I can’t be sure, but I suspect you’ve created an ambitious schedule for yourself. Did you include any downtime? If not, please go back and add some free periods. Not only do you need time to recharge, but this also provides contingency. Don’t be tempted to push yourself too hard. A punishing schedule over a sustained period leads only to exhaustion. You might get ahead briefly, but then you’re out of action for weeks. A realistic schedule, pursued consistently is more effective than frantic bursts of activity.
Originally created by cardiologist Dr P. Nixon, the Human Function Curve shows the link between pressure and performance. As pressure increases, so does performance, but only up to the point where the pressure becomes too great. Then performance starts to dip slowly before plummeting.
On the left-hand side, where there is little pressure, performance is correspondingly low. In the context of a PhD supervisory relationship, this might indicate that we lack autonomy or a clear sense of what’s required from us.
Moving across, the next section represents the comfort zone where we understand what needs to done and also possess the resources to pursue those objectives. Within the comfort zone, greater pressure can actually improve performance.
As the pressure increases, we reach the stretch zone. Here, we feel less confident but are motivated by the additional pressure. This is where we often achieve optimum performance, as we’re overcoming challenges and developing our research skills.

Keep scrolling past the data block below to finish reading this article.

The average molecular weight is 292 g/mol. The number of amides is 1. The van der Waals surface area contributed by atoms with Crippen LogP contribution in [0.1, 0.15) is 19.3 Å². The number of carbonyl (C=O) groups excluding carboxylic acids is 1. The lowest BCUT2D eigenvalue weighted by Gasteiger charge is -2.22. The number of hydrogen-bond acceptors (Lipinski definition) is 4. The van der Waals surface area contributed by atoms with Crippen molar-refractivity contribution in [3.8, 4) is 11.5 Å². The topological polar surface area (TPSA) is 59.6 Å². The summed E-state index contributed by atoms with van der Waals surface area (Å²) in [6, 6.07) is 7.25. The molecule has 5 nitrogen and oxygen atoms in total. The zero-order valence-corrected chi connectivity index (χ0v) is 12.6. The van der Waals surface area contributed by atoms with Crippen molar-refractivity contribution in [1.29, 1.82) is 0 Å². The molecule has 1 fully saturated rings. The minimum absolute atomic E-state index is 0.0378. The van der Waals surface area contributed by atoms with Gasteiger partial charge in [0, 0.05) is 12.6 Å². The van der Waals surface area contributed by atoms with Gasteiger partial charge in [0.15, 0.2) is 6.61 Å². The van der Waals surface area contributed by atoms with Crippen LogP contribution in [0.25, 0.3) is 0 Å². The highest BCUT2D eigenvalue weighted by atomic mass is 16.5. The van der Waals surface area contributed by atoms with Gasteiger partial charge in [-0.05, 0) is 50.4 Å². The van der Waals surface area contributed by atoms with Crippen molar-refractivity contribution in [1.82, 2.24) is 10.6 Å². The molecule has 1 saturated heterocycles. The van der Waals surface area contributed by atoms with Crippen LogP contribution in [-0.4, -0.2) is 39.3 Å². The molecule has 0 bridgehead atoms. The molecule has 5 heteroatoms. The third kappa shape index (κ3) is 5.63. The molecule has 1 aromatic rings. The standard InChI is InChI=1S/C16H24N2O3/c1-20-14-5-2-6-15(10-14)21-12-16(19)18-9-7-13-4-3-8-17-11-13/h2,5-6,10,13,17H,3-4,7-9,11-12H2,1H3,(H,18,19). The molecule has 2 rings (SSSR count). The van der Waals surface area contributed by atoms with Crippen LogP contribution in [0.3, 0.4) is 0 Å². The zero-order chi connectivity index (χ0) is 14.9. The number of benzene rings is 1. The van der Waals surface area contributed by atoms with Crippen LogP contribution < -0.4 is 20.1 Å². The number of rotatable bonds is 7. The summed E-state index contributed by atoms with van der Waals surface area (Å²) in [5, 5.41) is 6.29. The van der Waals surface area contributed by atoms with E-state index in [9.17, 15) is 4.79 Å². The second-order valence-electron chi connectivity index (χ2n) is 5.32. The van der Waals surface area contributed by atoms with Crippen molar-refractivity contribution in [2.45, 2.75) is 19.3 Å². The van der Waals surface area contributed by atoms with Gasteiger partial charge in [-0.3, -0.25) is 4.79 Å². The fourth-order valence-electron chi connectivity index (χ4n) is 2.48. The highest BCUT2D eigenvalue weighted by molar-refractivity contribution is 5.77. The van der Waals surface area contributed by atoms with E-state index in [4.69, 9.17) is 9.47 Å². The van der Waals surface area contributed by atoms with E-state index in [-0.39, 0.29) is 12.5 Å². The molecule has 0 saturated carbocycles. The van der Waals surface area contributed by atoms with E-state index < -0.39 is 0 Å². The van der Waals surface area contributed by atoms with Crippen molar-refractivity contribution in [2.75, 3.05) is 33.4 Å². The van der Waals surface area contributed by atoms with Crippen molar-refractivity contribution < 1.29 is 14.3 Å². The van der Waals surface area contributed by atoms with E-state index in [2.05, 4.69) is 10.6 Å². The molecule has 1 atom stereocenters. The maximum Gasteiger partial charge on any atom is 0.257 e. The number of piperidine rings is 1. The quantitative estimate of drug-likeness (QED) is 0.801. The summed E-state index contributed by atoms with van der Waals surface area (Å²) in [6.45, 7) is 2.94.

If we’re not careful, we slip into the strain zone. This is where the pressure exceeds our ability to cope. The dotted line represents the fantasy that our performance will continue to improve, regardless of the pressure. However, in this strain zone, our performance actually decreases. The typical response is to work even harder in the hope of pushing through the zone into the realms of fantasy. We make mistakes, then have to stay at our desks to fix them. Then even more errors creep in. It’s a vicious cycle.
Working harder often involves sleeping less, avoiding friends and family, and neglecting physical health. This, naturally, further impacts upon our ability to cope with the situation. Once we become distressed, we’re in danger of intermission or actually giving up our PhD altogether.
This curve maps the typical zones, but everyone is different. Someone who is dealing with existing mental health problems is likely to reach the strain zone more quickly.
Please ensure that you maintain a balance between life and work by setting clear boundaries. Creating those startup and shutdown routines can really help. As I explained, making progress is about the quality of the time spent, not the quantity. You might feel as though taking breaks is getting in the way of finishing your PhD, but actually it’s helping you. Unless you’ve given your brain a rest, it’s not going to perform at the required level.
And when you’re relaxing, try to get away from your working environment. Even if watching YouTube videos feels like fun, it’s still sitting in front of a computer. Having a complete change of scene helps you recharge.
Downtime is part of your PhD, not an obstacle to it.